Jerry Krause had the right name when he called Jim Thompson to invite him to lunch, he just had the wrong individual. Krause had left a voicemail with the belief it would be heard by the former Governor of Illinois. He was wrong. Instead, the message would be played by a different Jim Thompson, one who had scouted alongside Krause with the New York Mets.
"I was at the gym, and I came out and there's a voicemail. 'Governor, Jerry Krause here. [His wife] Thelma and I are back in Chicago from Arizona and wondering if you wanted to get together and have lunch,'" said Thompson, the call's recipient, impersonating Krause's deep voice. "It just stuck with me because my voicemail clearly says, 'Hi, you've reached Jim Thompson of the New York Mets.'"
Thompson, who now works for a nonprofit aimed at ending homelessness, spoke with CBS Sports last week about his relationship and experiences with Krause. His memories serve as a reminder that Michael Jordan wasn't the only member of the Chicago Bulls dynasty to work in baseball. Indeed, based on service time, Krause was the more prolific of the two on the diamond.
Whereas Jordan played one season in the minors, Krause spent years surveying players in nondescript minor-league towns. Long before he became one of the most successful executives in NBA history (a tenure that is currently being relived with "The Last Dance" documentary), he was an unheralded baseball scout who worked for a handful of organizations during the '70s and '80s. And, even after he established his basketball legacy, he returned to the diamond, working for four MLB teams in various scouting positions before he died in 2017.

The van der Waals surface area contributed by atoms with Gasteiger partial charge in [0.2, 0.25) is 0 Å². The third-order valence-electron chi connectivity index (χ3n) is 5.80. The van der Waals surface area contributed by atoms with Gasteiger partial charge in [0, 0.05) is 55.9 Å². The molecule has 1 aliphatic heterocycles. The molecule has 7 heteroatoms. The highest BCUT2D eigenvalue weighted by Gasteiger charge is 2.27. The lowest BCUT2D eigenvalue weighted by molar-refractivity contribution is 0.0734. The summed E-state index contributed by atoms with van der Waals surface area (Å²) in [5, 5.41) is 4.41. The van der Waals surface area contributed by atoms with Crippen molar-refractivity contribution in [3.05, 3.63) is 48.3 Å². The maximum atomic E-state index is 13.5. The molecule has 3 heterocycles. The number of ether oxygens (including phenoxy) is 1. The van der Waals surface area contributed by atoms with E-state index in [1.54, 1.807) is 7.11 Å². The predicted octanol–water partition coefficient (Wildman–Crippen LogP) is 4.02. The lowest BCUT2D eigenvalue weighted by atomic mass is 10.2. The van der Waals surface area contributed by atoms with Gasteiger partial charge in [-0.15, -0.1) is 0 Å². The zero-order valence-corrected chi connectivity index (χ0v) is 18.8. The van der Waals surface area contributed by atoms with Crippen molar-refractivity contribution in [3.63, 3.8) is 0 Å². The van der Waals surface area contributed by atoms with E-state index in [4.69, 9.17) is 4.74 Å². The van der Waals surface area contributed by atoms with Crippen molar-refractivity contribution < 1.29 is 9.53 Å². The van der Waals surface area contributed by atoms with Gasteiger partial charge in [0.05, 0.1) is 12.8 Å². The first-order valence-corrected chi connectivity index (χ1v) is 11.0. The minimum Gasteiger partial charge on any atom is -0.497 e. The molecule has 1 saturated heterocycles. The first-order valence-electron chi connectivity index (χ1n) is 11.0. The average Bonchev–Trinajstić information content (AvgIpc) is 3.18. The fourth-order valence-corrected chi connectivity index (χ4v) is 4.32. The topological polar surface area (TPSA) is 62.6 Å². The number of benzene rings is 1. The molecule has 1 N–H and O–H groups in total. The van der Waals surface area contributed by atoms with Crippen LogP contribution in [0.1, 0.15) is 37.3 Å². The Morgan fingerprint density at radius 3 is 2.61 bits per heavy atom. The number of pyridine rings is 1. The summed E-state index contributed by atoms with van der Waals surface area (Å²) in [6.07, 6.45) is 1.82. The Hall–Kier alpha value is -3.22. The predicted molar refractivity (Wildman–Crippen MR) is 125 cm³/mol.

Krause may have made his name in basketball, but he was shaped by baseball.
The First Dance
Thompson had the right name when he met Krause for the first time, he just had the wrong education. Growing up, he had taken interest in baseball, music, and football, but not basketball. So, Thompson was ignorant of Krause's triumphant past when he was summoned into a Shea Stadium office more than a decade ago as an intern to meet Krause, then a pro scout.
"He gets up and leaves, and [former assistant general manager] Adam Fisher goes, 'You know who that is?' I was like, 'Uh ... it's Jerry Krause, he's one of our pro scouts.' He's like, 'Dude, he was the GM of the Bulls.' I was like, 'What Bulls?'"
In Thompson's defense, the vastness of Krause's career is a mystery to any number of people.
Those familiar with Krause's name know him as the architect of the '90s Bulls. (Although those who know him through ESPN's "The Last Dance" may identify him only as a key figure in the team's unraveling.) Few know that one of his first jobs in sports saw him serve as the general manager of the Portland Beavers -- the Triple-A affiliate of the Cleveland organization -- in 1966, and fewer that he entered the scouting ranks because he couldn't cut it as a sportswriter.
"All I talked about when I was younger was sports. If I couldn't play professionally, I figured I'd write," Krause once told the Chicago Tribune. "By the time I was 21, I knew I wasn't going to be a good writer, just a hack. I didn't have the creative ability to put words together. I wanted to excel at something. I got into scouting and knew I could be a success at that."
Krause, who had caught as a youngster, was always said to be more passionate about hoops. That didn't prevent him from splitting his attention between the sports. By the time he was named the Bulls' director of personnel, in June 1976, he had already scouted for multiple baseball and basketball teams, including both the Bulls and the Chicago Cubs.